Table 2. Academic Outcomes (n = 24)
Outcomes Frequent
(n = 11)
(n = 13)




Progressing in program (dean's list)



Progressing in program (good standing)



Dismissal from program



Academic warning/academic probation



Left school for other reasons than academic (financial, personal, etc.)




This study provides initial results on the services and supports provided through a supported-education model for students with learning disabilities and ADHD and the impact on studentsí educational outcomes. However, some limitations should be noted. Further studies are needed on larger numbers of students with disabilities to determine the effectiveness of the model and the services provided. Comparison data are needed to determine the outcomes of students who receive services through a supported-education model versus those who do not. Additionally, the model must also be tested in a variety of postsecondary settings including two- and four-year colleges and universities.

The results of the study indicate that for some students experiencing academic problems, the access to services and supports through a supported-education model can be beneficial. However, personal issues still remain significant barriers for students with disabilities to fully participate in higher education. A majority of the students who did not fully participate in the study had personal issues that prohibited them from doing so. Further efforts are needed to (a) prepare students with disabilities enrolled in postsecondary programs to manage their personal needs and supports, and (b) explore institutional changes that will enhance the availability and delivery of services. In addition, future research should utilize a rigorous design that controls for the presence of personal issues and group differences.

Although the number of students with disabilities entering postsecondary education has increased, issues and challenges prevent some from successfully completing their degree programs. Continued research can clarify the range of educational supports needed, the specific accommodations appropriate, and the critical institutional structures required for students with disabilities to successfully progress in their programs of study and remain in higher education.


Cooper, L. (1993). Serving students with psychiatric disabilities on campus: A mobile support approach. Psychosocial Rehabilitation Journal, 17(1), 25-38.

Egnew, R. C. (1993). Supported education and employment: An integrated approach. Psychosocial Rehabilitation Journal, 17(1), 121-127.

Eichhorn, L. (1997). Reasonable accommodations and the awkward compromises: Issues concerning learning disabled students and professional schools in the law school context. Journal of Law & Education, 26, 31-63.

Getzel, E. E., Stodden, R. A., & Briel, L. W. (2001). Pursuing postsecondary education opportunities for individuals with disabilities. In P. Wehman (Ed.), Life beyond the classroom: Transition strategies for young people with disabilities. Baltimore, MD: Paul H. Brookes Publishing Co.

Henderson, C. (1999). College freshmen with disabilities: A biennial statistical profile. Washington, DC: HEATH Resource Center of the American Council on Education.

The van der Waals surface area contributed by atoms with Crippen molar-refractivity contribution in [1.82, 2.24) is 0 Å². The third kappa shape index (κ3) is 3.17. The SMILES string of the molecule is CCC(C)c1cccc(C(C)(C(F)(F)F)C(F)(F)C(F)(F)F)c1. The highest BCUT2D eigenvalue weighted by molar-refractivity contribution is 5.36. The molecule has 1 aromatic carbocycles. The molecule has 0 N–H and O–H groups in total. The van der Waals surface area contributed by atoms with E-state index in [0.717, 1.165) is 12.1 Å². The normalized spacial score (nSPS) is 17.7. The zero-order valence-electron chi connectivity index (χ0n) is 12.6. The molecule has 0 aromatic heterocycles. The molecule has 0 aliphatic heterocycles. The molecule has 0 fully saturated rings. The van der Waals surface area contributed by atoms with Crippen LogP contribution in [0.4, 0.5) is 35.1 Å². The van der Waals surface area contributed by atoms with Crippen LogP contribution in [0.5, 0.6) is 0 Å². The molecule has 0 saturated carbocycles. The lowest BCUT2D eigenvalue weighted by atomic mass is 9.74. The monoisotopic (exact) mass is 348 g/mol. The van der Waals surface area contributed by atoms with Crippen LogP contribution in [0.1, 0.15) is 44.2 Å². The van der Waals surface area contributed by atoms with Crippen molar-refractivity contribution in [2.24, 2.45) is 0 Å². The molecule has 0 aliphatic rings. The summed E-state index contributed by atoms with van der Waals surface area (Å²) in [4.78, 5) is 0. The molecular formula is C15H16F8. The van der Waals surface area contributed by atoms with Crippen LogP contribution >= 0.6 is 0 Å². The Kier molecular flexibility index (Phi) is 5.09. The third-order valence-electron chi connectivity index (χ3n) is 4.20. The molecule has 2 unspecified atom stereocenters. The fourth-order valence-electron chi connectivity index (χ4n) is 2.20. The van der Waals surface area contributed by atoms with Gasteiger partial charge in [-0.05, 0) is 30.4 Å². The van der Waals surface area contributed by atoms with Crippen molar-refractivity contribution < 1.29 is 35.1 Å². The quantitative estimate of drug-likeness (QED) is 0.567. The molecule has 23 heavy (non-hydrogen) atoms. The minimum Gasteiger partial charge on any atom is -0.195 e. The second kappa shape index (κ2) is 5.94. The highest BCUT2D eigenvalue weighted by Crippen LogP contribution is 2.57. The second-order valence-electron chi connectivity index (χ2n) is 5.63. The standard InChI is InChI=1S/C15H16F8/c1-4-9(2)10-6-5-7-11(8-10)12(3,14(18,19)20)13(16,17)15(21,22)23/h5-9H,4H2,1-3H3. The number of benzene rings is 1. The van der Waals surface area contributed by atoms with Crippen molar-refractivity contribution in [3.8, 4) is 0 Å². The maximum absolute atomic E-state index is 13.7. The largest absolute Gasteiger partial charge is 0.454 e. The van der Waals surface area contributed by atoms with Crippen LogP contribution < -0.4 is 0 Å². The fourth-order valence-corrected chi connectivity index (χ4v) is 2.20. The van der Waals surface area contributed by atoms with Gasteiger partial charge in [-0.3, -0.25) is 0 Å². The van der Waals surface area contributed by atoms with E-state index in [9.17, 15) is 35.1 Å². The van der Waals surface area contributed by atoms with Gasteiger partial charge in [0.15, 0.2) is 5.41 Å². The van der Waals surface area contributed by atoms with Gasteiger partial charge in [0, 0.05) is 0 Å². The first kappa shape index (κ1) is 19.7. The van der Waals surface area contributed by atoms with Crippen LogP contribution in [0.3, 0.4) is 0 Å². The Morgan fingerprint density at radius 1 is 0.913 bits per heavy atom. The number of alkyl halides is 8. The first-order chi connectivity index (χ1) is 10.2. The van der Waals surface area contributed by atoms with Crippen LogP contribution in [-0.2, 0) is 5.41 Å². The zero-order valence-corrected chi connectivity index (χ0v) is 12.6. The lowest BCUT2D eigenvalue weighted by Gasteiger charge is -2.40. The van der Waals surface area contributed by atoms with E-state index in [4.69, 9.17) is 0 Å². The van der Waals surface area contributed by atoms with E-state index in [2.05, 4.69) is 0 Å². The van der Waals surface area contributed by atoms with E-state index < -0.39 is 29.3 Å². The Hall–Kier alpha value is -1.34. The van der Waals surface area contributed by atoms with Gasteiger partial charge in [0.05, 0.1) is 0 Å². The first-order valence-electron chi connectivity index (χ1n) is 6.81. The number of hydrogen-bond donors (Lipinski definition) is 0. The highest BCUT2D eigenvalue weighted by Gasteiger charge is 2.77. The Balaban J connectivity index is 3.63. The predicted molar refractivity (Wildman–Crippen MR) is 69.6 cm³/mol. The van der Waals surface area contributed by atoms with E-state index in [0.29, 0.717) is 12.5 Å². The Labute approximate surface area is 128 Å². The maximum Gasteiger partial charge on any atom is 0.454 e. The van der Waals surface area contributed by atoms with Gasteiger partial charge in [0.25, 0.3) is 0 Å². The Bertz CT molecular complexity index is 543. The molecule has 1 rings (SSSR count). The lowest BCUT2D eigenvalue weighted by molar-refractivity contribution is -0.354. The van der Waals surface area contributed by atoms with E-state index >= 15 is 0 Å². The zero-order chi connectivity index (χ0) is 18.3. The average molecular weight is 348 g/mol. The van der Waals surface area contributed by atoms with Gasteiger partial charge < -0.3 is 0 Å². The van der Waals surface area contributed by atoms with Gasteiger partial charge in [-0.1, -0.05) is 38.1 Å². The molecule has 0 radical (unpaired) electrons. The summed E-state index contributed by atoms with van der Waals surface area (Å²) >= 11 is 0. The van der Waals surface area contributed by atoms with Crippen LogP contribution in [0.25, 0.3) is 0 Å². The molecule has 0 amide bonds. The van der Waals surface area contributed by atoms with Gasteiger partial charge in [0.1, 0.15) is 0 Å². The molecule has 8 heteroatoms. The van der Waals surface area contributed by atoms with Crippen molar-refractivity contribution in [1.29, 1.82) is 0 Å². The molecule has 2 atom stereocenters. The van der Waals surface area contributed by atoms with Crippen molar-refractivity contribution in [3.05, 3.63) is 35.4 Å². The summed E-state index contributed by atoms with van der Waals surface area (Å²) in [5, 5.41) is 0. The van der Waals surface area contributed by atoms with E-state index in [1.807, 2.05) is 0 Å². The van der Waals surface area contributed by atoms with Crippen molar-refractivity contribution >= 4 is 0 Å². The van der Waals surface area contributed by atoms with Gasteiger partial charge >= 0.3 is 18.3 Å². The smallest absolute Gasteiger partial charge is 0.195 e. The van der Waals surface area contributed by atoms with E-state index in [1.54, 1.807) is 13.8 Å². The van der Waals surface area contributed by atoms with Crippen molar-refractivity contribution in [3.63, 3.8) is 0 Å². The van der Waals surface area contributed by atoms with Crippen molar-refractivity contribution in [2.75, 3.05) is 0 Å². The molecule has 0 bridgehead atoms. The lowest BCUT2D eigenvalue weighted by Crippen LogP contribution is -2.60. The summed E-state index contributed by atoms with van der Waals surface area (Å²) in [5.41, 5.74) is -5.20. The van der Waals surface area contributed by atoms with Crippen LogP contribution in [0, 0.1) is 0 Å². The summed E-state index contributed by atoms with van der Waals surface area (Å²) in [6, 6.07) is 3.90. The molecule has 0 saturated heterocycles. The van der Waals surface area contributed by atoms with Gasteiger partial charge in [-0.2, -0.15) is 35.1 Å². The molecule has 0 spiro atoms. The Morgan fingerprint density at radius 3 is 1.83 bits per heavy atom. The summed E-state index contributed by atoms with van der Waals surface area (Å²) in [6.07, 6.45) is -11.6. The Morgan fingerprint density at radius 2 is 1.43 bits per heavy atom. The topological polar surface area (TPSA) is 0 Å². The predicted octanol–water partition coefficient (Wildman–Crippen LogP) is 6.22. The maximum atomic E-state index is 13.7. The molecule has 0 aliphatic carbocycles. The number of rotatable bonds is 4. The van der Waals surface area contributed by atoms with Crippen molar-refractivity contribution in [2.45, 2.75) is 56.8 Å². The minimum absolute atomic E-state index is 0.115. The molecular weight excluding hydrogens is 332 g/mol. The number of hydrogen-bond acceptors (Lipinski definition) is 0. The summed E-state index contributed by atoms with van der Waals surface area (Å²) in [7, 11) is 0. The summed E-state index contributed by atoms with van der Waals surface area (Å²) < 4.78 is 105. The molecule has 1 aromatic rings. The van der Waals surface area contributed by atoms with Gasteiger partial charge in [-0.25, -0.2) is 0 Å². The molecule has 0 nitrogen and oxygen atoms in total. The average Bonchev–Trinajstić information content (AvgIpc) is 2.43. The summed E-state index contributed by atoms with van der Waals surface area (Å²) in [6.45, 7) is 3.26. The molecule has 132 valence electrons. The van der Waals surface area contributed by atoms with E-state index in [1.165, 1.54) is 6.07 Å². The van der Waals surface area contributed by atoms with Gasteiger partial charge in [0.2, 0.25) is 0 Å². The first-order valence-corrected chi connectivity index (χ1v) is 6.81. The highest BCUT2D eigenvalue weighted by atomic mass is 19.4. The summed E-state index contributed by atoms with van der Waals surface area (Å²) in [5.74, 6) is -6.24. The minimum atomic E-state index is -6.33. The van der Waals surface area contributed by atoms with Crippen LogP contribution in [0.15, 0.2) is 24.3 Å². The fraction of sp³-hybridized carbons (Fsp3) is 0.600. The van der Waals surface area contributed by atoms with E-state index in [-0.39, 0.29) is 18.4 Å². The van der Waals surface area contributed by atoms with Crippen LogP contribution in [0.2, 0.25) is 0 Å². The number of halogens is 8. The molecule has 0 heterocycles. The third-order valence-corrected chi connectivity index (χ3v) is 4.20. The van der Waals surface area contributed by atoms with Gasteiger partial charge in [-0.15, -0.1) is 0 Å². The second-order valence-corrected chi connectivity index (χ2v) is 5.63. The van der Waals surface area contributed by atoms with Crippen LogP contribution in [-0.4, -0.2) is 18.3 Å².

Loewen, G. (1993). Improving access to supported education. Psychosocial Rehabilitation Journal, 17(1), 151-156.

National Center for the Study of Postsecondary Education Supports. (2000b, June). National focus group project: Perspectives of students with disabilities in postsecondary education: A technical report. Honolulu, HI: University of Hawaii at Manoa.

Pettella, C., Tarnoczy, D. L., & Geller, D. (1996). Supported education: Functional techniques for success. Psychiatric Rehabilitation Journal, 20(1), 37-41.

Stodden, R. A. (2001). Postsecondary education supports for students with disabilities: A review and response. The Journal for Vocational Special Needs Education, 23(2), 4-9.

Unger, K. V. (1998). Handbook on supported education: Providing services for students with psychiatric disabilities. Baltimore, MD: Paul H. Brookes Publishing Co.

Wille-Gregory, M., Graham, J. W., & Hughes, C. (1995, Spring). Preparing students with learning disabilities for success in postsecondary education. Transition Linc (pp. 1-6). Columbia: MO, University of Missouri-Columbia, Center for Innovations in Special Education.

Authors Elizabeth Evans Getzel, Shannon McManus, and Lori W. Briel are with the Virginia Commonwealth University Rehabilitation Research and Training Center on Workplace Supports.

Recommended Resources

VCU Professional Development Academy (PDA)
The PDA Web site provides additional information about the supported education program and other services and supports provided for students with disabilities, families, faculty, administrators, and other staff members.

National Center for the Study of Postsecondary Educational Supports (Rehabilitation Research & Training Center)
This site includes information about training and conferences related to postsecondary educational supports, plus numerous research reports produced by the staff of this national center.

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This report was supported in whole or in part by the U.S. Department of Education, Office of Special Education Programs, (Cooperative Agreement No. H326J000005). The opinions expressed herein do not necessarily reflect the policy or position of the U.S. Department of Education, Office of Special Education Programs, and no official endorsement by the Department should be inferred.

This publication is available in an alternate format upon request. To request an alternate format or additional copies, contact NCSET at 612.624.2097.